If I’m the only one seeing this phenomenon, why does it show up in so many movies targeted at males? Moneyball, 2012, War of the Worlds, Lincoln Lawyer, that train movie with Denzel, etc..
All alphas with a heart of Light Triad rejected by hot wife/girlfriend who is often now with total herb and longing for the alpha back. Kids want mommy and daddy back together.
While I disagree with his characterization of the women in these movies as typically “hot”, this theme is so common as to be painfully cliché. At one level I think this is just Hollywood selling divorce. The women in the audience see the divorcée as being empowered, and can revel in the divorcée’s opportunity to prolong the choice. Pushing the eject button has no risk for her, since her ex husband remains available in an endless waiting pattern should she find herself terribly alone. This is no doubt reassuring to the Future Divorcées of America Club members in the audience, because the husband is almost always shown as more attractive than the ex/estranged wife. He is also generally shown as still fulfilling the husband’s role of protector, even though she is no longer fulfilling the role of his wife. Additionally, the divorce in these movies is almost always hinted as the “I’m not haaaaapy” variety of divorce. Hollywood shows these frivolous divorcées as being empowered, enjoying the full security benefits associated with remaining married, as well as never being negatively judged for failing to keep their lifetime commitment.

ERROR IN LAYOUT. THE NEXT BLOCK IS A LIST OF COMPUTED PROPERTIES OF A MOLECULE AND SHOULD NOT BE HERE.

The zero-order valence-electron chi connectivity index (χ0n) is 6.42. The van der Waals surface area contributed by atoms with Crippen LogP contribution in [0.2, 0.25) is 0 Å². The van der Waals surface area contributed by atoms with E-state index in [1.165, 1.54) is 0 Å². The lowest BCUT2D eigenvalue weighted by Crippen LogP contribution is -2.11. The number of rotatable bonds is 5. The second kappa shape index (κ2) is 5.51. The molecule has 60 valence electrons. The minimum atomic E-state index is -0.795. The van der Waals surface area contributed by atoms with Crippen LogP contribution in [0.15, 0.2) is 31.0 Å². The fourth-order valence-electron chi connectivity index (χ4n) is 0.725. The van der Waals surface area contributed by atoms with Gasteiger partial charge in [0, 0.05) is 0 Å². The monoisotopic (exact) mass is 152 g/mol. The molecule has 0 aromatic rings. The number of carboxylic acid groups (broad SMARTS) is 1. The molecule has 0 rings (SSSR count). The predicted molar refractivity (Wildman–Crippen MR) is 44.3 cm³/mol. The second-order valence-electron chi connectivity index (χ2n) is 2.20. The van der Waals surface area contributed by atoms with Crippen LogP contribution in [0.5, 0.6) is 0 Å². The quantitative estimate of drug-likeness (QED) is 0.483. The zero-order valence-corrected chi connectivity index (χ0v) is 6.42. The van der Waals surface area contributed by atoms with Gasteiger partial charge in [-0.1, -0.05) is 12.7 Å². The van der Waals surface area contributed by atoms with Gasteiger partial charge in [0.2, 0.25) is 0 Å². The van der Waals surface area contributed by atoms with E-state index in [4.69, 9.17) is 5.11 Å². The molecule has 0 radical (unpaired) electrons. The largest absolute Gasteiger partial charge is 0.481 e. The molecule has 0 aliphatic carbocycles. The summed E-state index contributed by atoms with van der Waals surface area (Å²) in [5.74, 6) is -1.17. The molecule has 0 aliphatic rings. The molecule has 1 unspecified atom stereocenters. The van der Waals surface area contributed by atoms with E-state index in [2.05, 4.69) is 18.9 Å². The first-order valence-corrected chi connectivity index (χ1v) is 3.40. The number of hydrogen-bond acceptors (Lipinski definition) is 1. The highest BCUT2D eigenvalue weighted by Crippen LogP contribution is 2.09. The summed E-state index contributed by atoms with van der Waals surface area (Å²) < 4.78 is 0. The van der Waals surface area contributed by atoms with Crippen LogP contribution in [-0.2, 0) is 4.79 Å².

All of this is sufficient explanation to see why Hollywood writers would want to push this message. As with the rest of the media, they are enthusiastic marketers of divorce. But I think there is another reason why this particular theme is so popular. This also plays into the endless courtship fantasy. The husband is essentially forced to reprove his worthiness to her all over again. Typically he is required to perform a feat of daring or great cunning (or both) in order to rescue her, or at the very least prove himself to her. He is also shown actively seeking her affection in the process. We can see this in many examples (plot spoilers for Diehard 1 & 2, Killshot, Unstoppable, and Fireproof to follow):
Die Hard: Bruce Willis’ character (John McClane) travels across the country in an attempt to reconcile with his estranged wife (played by a frumpy actress 7 years his senior) who is not haaapy. Once he arrives she is taken captive by a gang of international terrorists. McClane single handedly defeats the terrorist gang and rescues his frumpy old estranged wife.
Die Hard 2: Online summaries suggest that McClane is now back together with his wife, but as I recall it they were still shown as at least having problems. At the very least this is an extension of the original movie’s courtship following her not being haaaapy. Terrorists strike again while McClane is waiting for his wife’s flight to arrive, and he is forced once again to perform superhuman feats to save her.
Killshot: Thomas Jane’s character (Wayne) has been kicked out of the house by his not haaaapy estranged wife Carmen (played by Diane Lane, 4 years his senior) after he lost his job. Armed men (one a mafia hitman) show up at Carmen’s workplace, posing a threat to Carmen. Wayne is coincidentally there and lures the two dangerous men out into the parking lot and defeats the men single handedly armed only with an iron rod. The couple is forced into witness relocation together, where Wayne continues to woo his wife in an attempt to reconcile. Carmen ultimately rejects him again and returns home without him once the FBI tells them it is safe. The FBI had been fooled however, and Carmen is held captive by the two men and under direct threat. Wayne travels to Carmen and yet again saves the day.